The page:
The Purcell mountains stretch on a north-south axis over approximately 400 km in the southeastern corner of British Columbia.
With the Columbia river and the Rocky mountains to the right and Kootenay Lake to the left, this ancient mountain range has been the local’s centre of attention for many years. It also has recently received world-wide consideration in relation to the most recent developments to the controversial mega-resort project on Jumbo Glacier, a few kilometres west of Invermere.
A land of high spiritual value for the Ktunaxa First Nation as well as a sensitive habitat for grizzly bears, these mountains also represent a very special place for the residents of the valley and beyond: an enclave of relatively untouched wilderness of a surreal and mystical beauty. They also offer the significant hope that the term “public land” still means something here in BC and that capitalism won’t have the last word.
My recent and limited experience in these mountains reveals that winter lives there ten or more months of the year.
A Labour Day weekend at Jumbo Hut in a total snow blizzard and an October day hike into Monica Meadows in knee-deep snow make me wonder if summer ever gets invited up there and if the wildlife ever gets to enjoy the warmth of sun-filled days and the sweet taste of chlorophyll between snowfalls. The presence of massive glaciated areas proves how temperatures rarely climb above zero and the massive amount of snow these mountains get coated with.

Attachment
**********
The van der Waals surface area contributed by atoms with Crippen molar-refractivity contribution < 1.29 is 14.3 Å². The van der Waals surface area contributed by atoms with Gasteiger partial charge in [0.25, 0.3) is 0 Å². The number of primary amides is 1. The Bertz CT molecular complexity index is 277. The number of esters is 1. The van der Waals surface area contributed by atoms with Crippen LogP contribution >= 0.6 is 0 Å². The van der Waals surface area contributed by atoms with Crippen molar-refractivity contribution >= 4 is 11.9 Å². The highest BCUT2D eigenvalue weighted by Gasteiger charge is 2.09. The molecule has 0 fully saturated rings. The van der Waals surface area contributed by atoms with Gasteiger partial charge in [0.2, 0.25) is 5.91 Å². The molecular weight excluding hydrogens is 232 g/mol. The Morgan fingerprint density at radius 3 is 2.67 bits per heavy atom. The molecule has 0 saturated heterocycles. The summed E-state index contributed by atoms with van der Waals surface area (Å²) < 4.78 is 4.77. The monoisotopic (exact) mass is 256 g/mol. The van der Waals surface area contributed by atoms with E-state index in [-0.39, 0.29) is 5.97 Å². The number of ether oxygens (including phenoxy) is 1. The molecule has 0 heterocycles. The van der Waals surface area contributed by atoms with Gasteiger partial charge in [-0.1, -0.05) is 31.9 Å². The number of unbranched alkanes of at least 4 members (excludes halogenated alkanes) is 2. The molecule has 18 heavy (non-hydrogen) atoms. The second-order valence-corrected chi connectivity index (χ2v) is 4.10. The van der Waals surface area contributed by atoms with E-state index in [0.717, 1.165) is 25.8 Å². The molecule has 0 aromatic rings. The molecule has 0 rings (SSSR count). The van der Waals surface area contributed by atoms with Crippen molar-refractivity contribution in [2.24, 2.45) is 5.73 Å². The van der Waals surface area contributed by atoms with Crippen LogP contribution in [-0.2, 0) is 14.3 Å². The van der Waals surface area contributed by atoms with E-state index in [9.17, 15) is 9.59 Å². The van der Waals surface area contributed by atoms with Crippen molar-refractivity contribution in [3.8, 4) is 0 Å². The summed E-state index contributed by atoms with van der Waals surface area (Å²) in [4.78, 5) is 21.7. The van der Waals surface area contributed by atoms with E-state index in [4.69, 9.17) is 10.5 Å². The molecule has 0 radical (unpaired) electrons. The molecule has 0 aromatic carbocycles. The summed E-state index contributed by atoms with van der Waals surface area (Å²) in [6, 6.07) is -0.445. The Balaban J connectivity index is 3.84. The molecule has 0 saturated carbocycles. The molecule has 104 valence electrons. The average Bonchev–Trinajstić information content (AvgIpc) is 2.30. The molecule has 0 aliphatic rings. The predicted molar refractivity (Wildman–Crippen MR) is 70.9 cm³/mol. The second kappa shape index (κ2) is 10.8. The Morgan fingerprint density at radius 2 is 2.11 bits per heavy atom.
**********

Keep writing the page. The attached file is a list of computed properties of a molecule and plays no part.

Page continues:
This year, cold and snowy weather has arrived early, just as meteorologists predicted. This is certainly received like a promise to an excellent winter for us, backcountry snow sports enthusiasts.
And since all the planets seem to align and lead to our greatest enjoyment, my husband, a few friends and I were able to get out for an early season ski outing to Farnham glacier.
I would normally be the one to say that a 500km return trip to do one lap in the backcountry is a little excessive. However, when it comes to visiting the wild and magical Purcell mountains, even for a few hours, I am the first one to say: Let’s go!